The Doctor looked at Donna for a long, long moment, then he made a soft sound that was almost a sob and hugged her.

“Of course I’ll do it,” he told her. “Even if you hadn’t asked, Ben’s life is at risk. I would have to do it.” He let her go and turned to the guards who waited for him to command them. He ordered a section of them to bring the TARDIS to the preparation room and sent others to bring the genetic material and what equipment hadn’t been smashed to pieces. As soon as the TARDIS was installed he brought everything down to the Cloister Room.

“Why in here?” Donna asked. “I thought this was kind of like a chapel sort of place, you know, sacred.”

“It’s a place of meditation,” The Doctor answered as he began preparing the genetic material inside an enclosed incubator which he accessed through special built in gloves. “It’s also the place where the energy I need is most concentrated. Artron energy… like we used to revive the Pangomissans. That’s what will allow me to build a clone body from scratch in a short time, one that won’t fail.”

“But with that ‘snag’ which Torchy isn’t too happy about by the look on Ben’s face.”

“She’ll have to come to terms with it.” The Doctor completed the first part of the process and then transferred the transparent petri disc to a bigger incubator, one that would contain the clone when it began to grow. That done, he turned and looked at Ben. He was sitting on the edge of the covered Well of Harmony looking despondent. The Doctor stepped closer.

“I know this isn’t ideal. But it’s your only chance,” he said.

“I know. And I am grateful. But… the host, Ben, needs to talk to you. He is agitated. I think he knows he is in peril. It is difficult for me, too, now. I feel weak. But… Doctor… you could read his thoughts.”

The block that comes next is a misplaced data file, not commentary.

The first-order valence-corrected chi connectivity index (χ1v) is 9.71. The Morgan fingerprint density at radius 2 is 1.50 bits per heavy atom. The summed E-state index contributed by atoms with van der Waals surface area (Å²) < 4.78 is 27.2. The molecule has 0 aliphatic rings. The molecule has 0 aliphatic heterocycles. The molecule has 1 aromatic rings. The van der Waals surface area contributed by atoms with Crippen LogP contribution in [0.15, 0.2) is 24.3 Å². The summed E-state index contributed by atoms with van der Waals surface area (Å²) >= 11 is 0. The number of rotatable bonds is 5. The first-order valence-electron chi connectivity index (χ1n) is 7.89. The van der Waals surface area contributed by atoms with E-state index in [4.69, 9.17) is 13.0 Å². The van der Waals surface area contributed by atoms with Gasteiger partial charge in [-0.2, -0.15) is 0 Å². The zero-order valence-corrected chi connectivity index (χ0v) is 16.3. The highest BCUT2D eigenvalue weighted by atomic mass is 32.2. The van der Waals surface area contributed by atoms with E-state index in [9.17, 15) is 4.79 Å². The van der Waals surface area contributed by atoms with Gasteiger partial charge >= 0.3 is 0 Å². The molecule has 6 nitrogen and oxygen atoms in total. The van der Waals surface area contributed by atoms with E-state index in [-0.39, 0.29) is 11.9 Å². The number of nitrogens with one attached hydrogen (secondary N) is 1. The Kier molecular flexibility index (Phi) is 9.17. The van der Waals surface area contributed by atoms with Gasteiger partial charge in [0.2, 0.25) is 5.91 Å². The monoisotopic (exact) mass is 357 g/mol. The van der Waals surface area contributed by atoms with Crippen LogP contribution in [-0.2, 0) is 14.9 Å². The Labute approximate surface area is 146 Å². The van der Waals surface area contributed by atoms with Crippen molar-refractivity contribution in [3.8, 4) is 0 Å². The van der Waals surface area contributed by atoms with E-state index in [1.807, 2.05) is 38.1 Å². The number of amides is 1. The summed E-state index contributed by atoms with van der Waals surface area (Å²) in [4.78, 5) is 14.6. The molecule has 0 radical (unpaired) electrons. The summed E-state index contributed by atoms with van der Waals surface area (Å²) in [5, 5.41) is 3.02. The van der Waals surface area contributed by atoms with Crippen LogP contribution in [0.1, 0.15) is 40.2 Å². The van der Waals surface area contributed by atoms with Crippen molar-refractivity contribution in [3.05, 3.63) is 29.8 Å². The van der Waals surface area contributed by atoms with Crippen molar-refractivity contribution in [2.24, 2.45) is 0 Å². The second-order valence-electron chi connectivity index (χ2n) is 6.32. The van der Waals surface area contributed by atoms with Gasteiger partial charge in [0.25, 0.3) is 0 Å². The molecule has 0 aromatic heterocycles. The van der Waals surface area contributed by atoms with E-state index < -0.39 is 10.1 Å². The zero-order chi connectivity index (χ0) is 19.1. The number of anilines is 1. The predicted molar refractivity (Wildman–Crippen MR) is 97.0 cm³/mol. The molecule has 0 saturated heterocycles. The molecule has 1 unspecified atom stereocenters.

“Yes, I can,” he said. The Doctor came and sat next to him. He put his hand on Ben’s face, gently and reached inside mentally. He felt the two minds. The Torch was still the stronger one, but she let him find Ben’s thoughts.

“Guv’nor,” Ben said to him in his mind. “I don’t think I’m going to make it. I want to thank you, for… for believing in me. And… I want you… to tell Donna…that I…”

Ben paused. Even in his thoughts he couldn’t completely manage the words that so many men had trouble with. The Doctor recognised his dilemma. He had felt it himself and afterwards rued that he hadn’t been able to get the words out.

“I think that should come from you, Ben,” he said. “Don’t worry. You’re going to make it. You’ll have the chance.”

“I won’t,” he answered. “Please, tell her from me, Doctor. Do that for me.”

“Ben,” The Doctor said to him. “I’ll do anything you want. But hang on in there. Stay calm. This will be over, soon.”

The Doctor withdrew from Ben’s thoughts. He felt The Torch instead.

“He is a brave man,” she said.

“Yes, he is. You do your best to hold onto him. We want him back. I’m NOT going to give that message to Donna. He can, when this is over.”

“He’ll never do that,” The Torch told him. “He thinks he isn’t good enough for her. He’s afraid she would reject him.”

“Why does he think that?”

“Because she’s been teaching him to read. He feels that…”

“Ah, yes.” The Doctor understood. “Ok, you hang in there, and look after Ben for me. I’m going to see how things are going over there.”

He knew things would have moved rapidly while he was talking. Donna was staring in amazement at the clone body that was forming. It looked more or less a humanoid shape, now, with head, arms, legs, body, but there were no features yet.

“It’s… I can see why you find it disturbing,” Donna said to The Doctor. “Watching a body grow from… from a few cells to this in such a little time… it’s not quite right, is it?”